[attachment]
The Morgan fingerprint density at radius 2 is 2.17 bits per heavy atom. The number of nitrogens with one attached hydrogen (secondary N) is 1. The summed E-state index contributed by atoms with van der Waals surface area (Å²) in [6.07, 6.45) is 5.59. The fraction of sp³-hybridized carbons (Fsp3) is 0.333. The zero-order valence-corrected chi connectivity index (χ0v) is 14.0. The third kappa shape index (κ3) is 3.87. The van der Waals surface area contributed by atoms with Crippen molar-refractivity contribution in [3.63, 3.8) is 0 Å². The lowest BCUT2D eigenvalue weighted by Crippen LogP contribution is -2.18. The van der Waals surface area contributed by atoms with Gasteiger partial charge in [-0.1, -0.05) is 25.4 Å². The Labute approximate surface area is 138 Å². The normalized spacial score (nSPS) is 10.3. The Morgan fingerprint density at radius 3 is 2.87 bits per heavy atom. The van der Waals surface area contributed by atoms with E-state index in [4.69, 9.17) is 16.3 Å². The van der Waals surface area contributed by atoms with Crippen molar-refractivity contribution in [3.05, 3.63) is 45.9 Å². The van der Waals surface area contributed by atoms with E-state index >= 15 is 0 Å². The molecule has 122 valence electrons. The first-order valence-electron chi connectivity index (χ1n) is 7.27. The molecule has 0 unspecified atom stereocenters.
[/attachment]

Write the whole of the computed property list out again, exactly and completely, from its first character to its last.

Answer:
The Morgan fingerprint density at radius 2 is 2.17 bits per heavy atom. The number of nitrogens with one attached hydrogen (secondary N) is 1. The summed E-state index contributed by atoms with van der Waals surface area (Å²) in [6.07, 6.45) is 5.59. The fraction of sp³-hybridized carbons (Fsp3) is 0.333. The zero-order valence-corrected chi connectivity index (χ0v) is 14.0. The third kappa shape index (κ3) is 3.87. The van der Waals surface area contributed by atoms with Crippen molar-refractivity contribution in [3.63, 3.8) is 0 Å². The lowest BCUT2D eigenvalue weighted by Crippen LogP contribution is -2.18. The van der Waals surface area contributed by atoms with Gasteiger partial charge in [-0.1, -0.05) is 25.4 Å². The Labute approximate surface area is 138 Å². The normalized spacial score (nSPS) is 10.3. The Morgan fingerprint density at radius 3 is 2.87 bits per heavy atom. The van der Waals surface area contributed by atoms with E-state index in [4.69, 9.17) is 16.3 Å². The van der Waals surface area contributed by atoms with Crippen molar-refractivity contribution in [3.05, 3.63) is 45.9 Å². The van der Waals surface area contributed by atoms with E-state index >= 15 is 0 Å². The molecule has 122 valence electrons. The first-order valence-electron chi connectivity index (χ1n) is 7.27. The molecule has 0 unspecified atom stereocenters.